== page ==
W3C home > Mailing lists > Public > w3c-rdfcore-wg@w3.org > January 2002

Re: literal value terminology (was: Re: Review of MT)

From: Pat Hayes <phayes@ai.uwf.edu>
Date: Wed, 30 Jan 2002 16:58:51 -0600
Message-Id: <p0510102ab878e2317779@[65.212.118.208]>
To: Sergey Melnik <melnik@db.stanford.edu>
Cc: w3c-rdfcore-wg@w3.org
>  >
>>  PS. Let me try to review some of the issues. When discussing
>>  datatypes, there is an established terminology used by XSD: lexical
>>  spaces and value spaces. Sergey and I would both like to conform to
>>  that as far as possible, to be sure. However I think that our
>>  understandings of how to conform to it differ. My understanding
>>  always was that the things in a datatype lexical space would be
>>  identified with lexical items in RDF syntax, and things in the value
>>  space would be identified with semantic values. (Hence the P-style
>>  proposals, BTW, which try to incorporate the datatype mapping into
>>  the MT as a special kind of interpretation mapping.) I think (?) that
>>  Sergey's understanding is that the domains that arise in datatyping -
>>  lexical spaces and value spaces - *both* belong in the semantics of
>>  RDF, and that the lexical items in RDF syntax that refer to them are
>>  something else altogether. Hence the 3-way distinction outlined
>>  above, which distinguishes RDF syntax from datatype lexical space. I
>>  can see how that would leave a terminological muddle surrounding the
>>  term "literal value" , which sounds (to Patrick and Sergey?) like it
>>  would be a (semantic) value which happened to be a literal, ie
>>  something in the lexical space of a datatype. That interpretation
>>  simply hadn't occurred to me, I confess.
>
>This is a perfectly accurate analysis, Pat, and a very nicely worded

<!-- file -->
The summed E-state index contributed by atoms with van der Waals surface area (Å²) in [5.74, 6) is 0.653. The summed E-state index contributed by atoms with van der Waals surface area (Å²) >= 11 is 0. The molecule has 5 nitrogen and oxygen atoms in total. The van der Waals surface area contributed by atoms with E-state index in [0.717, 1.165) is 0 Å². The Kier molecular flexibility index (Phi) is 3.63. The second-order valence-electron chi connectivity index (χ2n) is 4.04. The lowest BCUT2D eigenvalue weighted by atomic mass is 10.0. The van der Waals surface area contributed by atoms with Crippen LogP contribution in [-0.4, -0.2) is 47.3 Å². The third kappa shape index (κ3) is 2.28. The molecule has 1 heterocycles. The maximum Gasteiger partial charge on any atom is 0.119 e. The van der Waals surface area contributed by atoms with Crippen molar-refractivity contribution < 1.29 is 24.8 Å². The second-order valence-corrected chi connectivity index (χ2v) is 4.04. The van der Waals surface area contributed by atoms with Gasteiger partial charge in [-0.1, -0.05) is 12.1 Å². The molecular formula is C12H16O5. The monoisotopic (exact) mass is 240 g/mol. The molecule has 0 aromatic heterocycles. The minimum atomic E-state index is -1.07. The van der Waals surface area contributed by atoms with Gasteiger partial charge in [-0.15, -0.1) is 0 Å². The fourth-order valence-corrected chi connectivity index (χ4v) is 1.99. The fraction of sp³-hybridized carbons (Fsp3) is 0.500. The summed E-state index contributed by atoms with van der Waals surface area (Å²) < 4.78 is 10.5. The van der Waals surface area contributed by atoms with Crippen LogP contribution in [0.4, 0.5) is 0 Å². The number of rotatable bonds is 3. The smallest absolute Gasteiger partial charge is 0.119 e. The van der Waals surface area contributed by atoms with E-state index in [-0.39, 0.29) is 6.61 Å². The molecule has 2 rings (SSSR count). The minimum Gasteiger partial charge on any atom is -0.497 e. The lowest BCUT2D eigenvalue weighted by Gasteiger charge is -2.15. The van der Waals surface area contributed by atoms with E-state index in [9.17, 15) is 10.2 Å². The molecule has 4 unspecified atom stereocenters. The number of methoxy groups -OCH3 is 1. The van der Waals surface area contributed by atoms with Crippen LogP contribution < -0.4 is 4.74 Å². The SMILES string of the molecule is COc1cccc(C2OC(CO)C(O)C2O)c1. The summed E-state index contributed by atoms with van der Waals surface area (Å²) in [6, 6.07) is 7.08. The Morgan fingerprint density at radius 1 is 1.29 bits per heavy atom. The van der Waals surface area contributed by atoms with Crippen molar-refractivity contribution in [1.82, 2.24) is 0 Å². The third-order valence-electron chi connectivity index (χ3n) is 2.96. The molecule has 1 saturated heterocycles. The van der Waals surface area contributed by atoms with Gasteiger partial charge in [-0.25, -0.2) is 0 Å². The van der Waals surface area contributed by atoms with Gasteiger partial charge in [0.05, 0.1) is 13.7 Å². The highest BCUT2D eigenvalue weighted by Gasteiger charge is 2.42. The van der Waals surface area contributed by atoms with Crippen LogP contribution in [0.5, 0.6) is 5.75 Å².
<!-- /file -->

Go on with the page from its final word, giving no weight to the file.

>one. In fact, as obvious as it is, it did not occur to me that elements
>of lexical spaces (per XSD) could simply be identified with RDF literals
>(i.e. literal tokens ;)

Ah. It never occurred to me (until this year) that they could or 
should be distinguished. No wonder we have had some trouble 
understanding one another.

>The question is whether we go with a 2-way or a 3-way distinction. It
>looks like this issue needs to be clarified in the "foundations" part of
>the datatyping document. The 3-way distinction seems somewhat more
>general. Are there any caveats? Which one would you prefer?

Well, I vastly prefer the 2-way, since it is based on what seems to 
me to be a basic vanilla-flavored picture of language and semantics, 
where the lexical items are used to refer to some other kinds of 
entity, so that a numeral denotes a number and so on. Then datatyping 
is like a generalized sorting mechanism for part of the lexicon of 
the assertional language. But that leads fairly directly to the old 
P/P++ proposals, which seem to be off the table at this stage (?). 
(Im still catching up with the January emailings, and am not yet 
fully uptodate on the various proposals and their status.)

I guess I see the 3-way as essentially giving up on datatyping. It 
says that RDF itself simply is not a typed language: an RDF literal 
has a single, fixed meaning independent of any datatyping scheme: it 
is a quoted string which denotes a lexical item which itself is a 
string. That is what would be assumed in the RDF MT, which would not 
even need to mention datatyping, in this proposal. Data types would 
play no special role in RDF validity and would not be a semantic 
extension. I guess this makes my job easier, but it somehow seems 
like a cop-out to me.

Pat
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Received on Wednesday, 30 January 2002 17:58:35 EST

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